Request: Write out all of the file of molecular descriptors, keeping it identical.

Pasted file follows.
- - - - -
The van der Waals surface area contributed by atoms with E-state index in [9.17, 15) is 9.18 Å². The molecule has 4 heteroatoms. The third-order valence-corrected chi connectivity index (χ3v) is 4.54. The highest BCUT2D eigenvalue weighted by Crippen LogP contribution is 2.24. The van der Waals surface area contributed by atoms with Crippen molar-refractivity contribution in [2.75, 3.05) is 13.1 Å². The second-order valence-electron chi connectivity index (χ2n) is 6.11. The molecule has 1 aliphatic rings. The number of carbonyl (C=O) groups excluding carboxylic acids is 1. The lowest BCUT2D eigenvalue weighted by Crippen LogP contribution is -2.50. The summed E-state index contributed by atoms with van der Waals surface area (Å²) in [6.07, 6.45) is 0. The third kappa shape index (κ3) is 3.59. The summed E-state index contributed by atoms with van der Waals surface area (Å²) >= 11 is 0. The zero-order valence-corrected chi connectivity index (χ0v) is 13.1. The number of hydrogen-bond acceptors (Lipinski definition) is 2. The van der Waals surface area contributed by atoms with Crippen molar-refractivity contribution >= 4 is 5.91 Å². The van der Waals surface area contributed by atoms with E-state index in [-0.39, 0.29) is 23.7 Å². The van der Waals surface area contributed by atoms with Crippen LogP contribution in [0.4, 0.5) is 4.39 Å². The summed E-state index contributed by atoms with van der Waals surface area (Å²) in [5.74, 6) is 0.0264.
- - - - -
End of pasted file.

The van der Waals surface area contributed by atoms with E-state index in [9.17, 15) is 9.18 Å². The molecule has 4 heteroatoms. The third-order valence-corrected chi connectivity index (χ3v) is 4.54. The highest BCUT2D eigenvalue weighted by Crippen LogP contribution is 2.24. The van der Waals surface area contributed by atoms with Crippen molar-refractivity contribution in [2.75, 3.05) is 13.1 Å². The second-order valence-electron chi connectivity index (χ2n) is 6.11. The molecule has 1 aliphatic rings. The number of carbonyl (C=O) groups excluding carboxylic acids is 1. The lowest BCUT2D eigenvalue weighted by Crippen LogP contribution is -2.50. The summed E-state index contributed by atoms with van der Waals surface area (Å²) in [6.07, 6.45) is 0. The third kappa shape index (κ3) is 3.59. The summed E-state index contributed by atoms with van der Waals surface area (Å²) >= 11 is 0. The zero-order valence-corrected chi connectivity index (χ0v) is 13.1. The number of hydrogen-bond acceptors (Lipinski definition) is 2. The van der Waals surface area contributed by atoms with Crippen molar-refractivity contribution >= 4 is 5.91 Å². The van der Waals surface area contributed by atoms with E-state index in [-0.39, 0.29) is 23.7 Å². The van der Waals surface area contributed by atoms with Crippen LogP contribution in [0.4, 0.5) is 4.39 Å². The summed E-state index contributed by atoms with van der Waals surface area (Å²) in [5.74, 6) is 0.0264.